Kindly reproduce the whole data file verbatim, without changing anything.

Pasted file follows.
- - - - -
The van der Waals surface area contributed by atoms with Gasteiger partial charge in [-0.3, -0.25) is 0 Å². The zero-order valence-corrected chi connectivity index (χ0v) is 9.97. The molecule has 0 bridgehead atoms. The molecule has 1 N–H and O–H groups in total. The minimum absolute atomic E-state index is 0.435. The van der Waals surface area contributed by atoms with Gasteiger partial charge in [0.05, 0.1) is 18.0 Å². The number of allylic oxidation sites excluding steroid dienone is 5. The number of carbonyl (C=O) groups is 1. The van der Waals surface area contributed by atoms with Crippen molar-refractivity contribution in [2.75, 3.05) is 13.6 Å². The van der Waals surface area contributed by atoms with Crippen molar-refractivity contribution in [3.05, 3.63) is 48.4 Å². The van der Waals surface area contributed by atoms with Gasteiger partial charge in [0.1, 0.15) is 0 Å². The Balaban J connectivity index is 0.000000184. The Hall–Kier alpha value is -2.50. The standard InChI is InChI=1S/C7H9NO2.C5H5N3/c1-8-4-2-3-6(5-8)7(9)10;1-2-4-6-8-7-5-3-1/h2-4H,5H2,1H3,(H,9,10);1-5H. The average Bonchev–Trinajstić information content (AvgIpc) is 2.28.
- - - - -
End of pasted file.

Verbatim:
The van der Waals surface area contributed by atoms with Gasteiger partial charge in [-0.3, -0.25) is 0 Å². The zero-order valence-corrected chi connectivity index (χ0v) is 9.97. The molecule has 0 bridgehead atoms. The molecule has 1 N–H and O–H groups in total. The minimum absolute atomic E-state index is 0.435. The van der Waals surface area contributed by atoms with Gasteiger partial charge in [0.05, 0.1) is 18.0 Å². The number of allylic oxidation sites excluding steroid dienone is 5. The number of carbonyl (C=O) groups is 1. The van der Waals surface area contributed by atoms with Crippen molar-refractivity contribution in [2.75, 3.05) is 13.6 Å². The van der Waals surface area contributed by atoms with Crippen molar-refractivity contribution in [3.05, 3.63) is 48.4 Å². The van der Waals surface area contributed by atoms with Gasteiger partial charge in [0.1, 0.15) is 0 Å². The Balaban J connectivity index is 0.000000184. The Hall–Kier alpha value is -2.50. The standard InChI is InChI=1S/C7H9NO2.C5H5N3/c1-8-4-2-3-6(5-8)7(9)10;1-2-4-6-8-7-5-3-1/h2-4H,5H2,1H3,(H,9,10);1-5H. The average Bonchev–Trinajstić information content (AvgIpc) is 2.28.